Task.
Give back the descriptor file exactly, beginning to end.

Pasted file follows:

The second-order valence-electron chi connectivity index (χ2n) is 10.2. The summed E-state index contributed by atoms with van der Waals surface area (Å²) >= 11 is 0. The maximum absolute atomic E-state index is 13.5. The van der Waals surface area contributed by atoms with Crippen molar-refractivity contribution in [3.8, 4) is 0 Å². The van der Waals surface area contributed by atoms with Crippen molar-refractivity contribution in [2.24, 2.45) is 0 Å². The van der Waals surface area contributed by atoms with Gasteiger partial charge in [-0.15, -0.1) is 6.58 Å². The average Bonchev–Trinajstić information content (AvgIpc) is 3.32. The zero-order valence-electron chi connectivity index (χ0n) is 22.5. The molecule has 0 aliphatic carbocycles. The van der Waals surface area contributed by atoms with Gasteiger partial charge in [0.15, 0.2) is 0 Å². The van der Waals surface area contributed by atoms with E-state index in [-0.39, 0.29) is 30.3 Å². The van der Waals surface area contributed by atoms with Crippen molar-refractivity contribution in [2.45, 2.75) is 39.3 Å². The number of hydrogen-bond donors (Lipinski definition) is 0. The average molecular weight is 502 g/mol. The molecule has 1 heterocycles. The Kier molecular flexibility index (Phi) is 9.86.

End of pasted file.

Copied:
The second-order valence-electron chi connectivity index (χ2n) is 10.2. The summed E-state index contributed by atoms with van der Waals surface area (Å²) >= 11 is 0. The maximum absolute atomic E-state index is 13.5. The van der Waals surface area contributed by atoms with Crippen molar-refractivity contribution in [3.8, 4) is 0 Å². The van der Waals surface area contributed by atoms with Crippen molar-refractivity contribution in [2.24, 2.45) is 0 Å². The van der Waals surface area contributed by atoms with Gasteiger partial charge in [-0.15, -0.1) is 6.58 Å². The average Bonchev–Trinajstić information content (AvgIpc) is 3.32. The zero-order valence-electron chi connectivity index (χ0n) is 22.5. The molecule has 0 aliphatic carbocycles. The van der Waals surface area contributed by atoms with Gasteiger partial charge in [0.15, 0.2) is 0 Å². The van der Waals surface area contributed by atoms with E-state index in [-0.39, 0.29) is 30.3 Å². The van der Waals surface area contributed by atoms with Crippen molar-refractivity contribution in [2.45, 2.75) is 39.3 Å². The number of hydrogen-bond donors (Lipinski definition) is 0. The average molecular weight is 502 g/mol. The molecule has 1 heterocycles. The Kier molecular flexibility index (Phi) is 9.86.